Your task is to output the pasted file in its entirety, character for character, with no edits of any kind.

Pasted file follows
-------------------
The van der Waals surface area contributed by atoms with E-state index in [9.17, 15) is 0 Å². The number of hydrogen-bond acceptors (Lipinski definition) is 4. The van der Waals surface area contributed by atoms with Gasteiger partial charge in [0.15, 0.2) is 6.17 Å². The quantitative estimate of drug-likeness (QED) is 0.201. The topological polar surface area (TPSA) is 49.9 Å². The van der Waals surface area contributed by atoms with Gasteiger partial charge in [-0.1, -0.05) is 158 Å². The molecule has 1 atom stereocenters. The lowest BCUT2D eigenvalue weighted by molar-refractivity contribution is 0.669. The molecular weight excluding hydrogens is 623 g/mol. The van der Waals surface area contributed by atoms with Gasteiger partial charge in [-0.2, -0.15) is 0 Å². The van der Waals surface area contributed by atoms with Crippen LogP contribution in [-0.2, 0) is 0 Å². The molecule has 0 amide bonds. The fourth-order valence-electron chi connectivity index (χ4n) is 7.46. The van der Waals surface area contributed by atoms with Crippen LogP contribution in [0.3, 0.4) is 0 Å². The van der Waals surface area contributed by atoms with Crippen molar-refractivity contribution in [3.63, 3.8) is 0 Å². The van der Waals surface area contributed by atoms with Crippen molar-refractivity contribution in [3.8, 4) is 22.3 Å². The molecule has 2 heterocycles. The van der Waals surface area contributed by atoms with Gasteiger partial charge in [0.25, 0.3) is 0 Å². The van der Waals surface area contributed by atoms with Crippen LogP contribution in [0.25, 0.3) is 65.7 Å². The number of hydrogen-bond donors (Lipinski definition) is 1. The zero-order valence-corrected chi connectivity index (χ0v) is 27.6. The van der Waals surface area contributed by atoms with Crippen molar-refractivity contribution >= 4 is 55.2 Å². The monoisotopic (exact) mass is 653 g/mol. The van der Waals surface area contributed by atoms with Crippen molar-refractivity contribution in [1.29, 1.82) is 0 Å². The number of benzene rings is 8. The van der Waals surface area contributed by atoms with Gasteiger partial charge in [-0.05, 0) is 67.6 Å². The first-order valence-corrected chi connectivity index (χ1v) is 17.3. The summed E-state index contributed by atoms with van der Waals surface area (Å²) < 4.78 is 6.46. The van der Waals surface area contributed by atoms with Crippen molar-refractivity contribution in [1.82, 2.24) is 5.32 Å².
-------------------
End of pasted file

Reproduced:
The van der Waals surface area contributed by atoms with E-state index in [9.17, 15) is 0 Å². The number of hydrogen-bond acceptors (Lipinski definition) is 4. The van der Waals surface area contributed by atoms with Gasteiger partial charge in [0.15, 0.2) is 6.17 Å². The quantitative estimate of drug-likeness (QED) is 0.201. The topological polar surface area (TPSA) is 49.9 Å². The van der Waals surface area contributed by atoms with Gasteiger partial charge in [-0.1, -0.05) is 158 Å². The molecule has 1 atom stereocenters. The lowest BCUT2D eigenvalue weighted by molar-refractivity contribution is 0.669. The molecular weight excluding hydrogens is 623 g/mol. The van der Waals surface area contributed by atoms with Gasteiger partial charge in [-0.2, -0.15) is 0 Å². The van der Waals surface area contributed by atoms with Crippen LogP contribution in [-0.2, 0) is 0 Å². The molecule has 0 amide bonds. The fourth-order valence-electron chi connectivity index (χ4n) is 7.46. The van der Waals surface area contributed by atoms with Crippen LogP contribution in [0.3, 0.4) is 0 Å². The van der Waals surface area contributed by atoms with Crippen molar-refractivity contribution in [3.63, 3.8) is 0 Å². The van der Waals surface area contributed by atoms with Crippen molar-refractivity contribution in [3.8, 4) is 22.3 Å². The molecule has 2 heterocycles. The van der Waals surface area contributed by atoms with Gasteiger partial charge in [0.25, 0.3) is 0 Å². The van der Waals surface area contributed by atoms with Crippen LogP contribution in [0.25, 0.3) is 65.7 Å². The number of hydrogen-bond donors (Lipinski definition) is 1. The zero-order valence-corrected chi connectivity index (χ0v) is 27.6. The van der Waals surface area contributed by atoms with Crippen molar-refractivity contribution >= 4 is 55.2 Å². The monoisotopic (exact) mass is 653 g/mol. The van der Waals surface area contributed by atoms with Crippen molar-refractivity contribution in [1.29, 1.82) is 0 Å². The number of benzene rings is 8. The van der Waals surface area contributed by atoms with Gasteiger partial charge in [-0.05, 0) is 67.6 Å². The first-order valence-corrected chi connectivity index (χ1v) is 17.3. The summed E-state index contributed by atoms with van der Waals surface area (Å²) < 4.78 is 6.46. The van der Waals surface area contributed by atoms with Crippen molar-refractivity contribution in [1.82, 2.24) is 5.32 Å².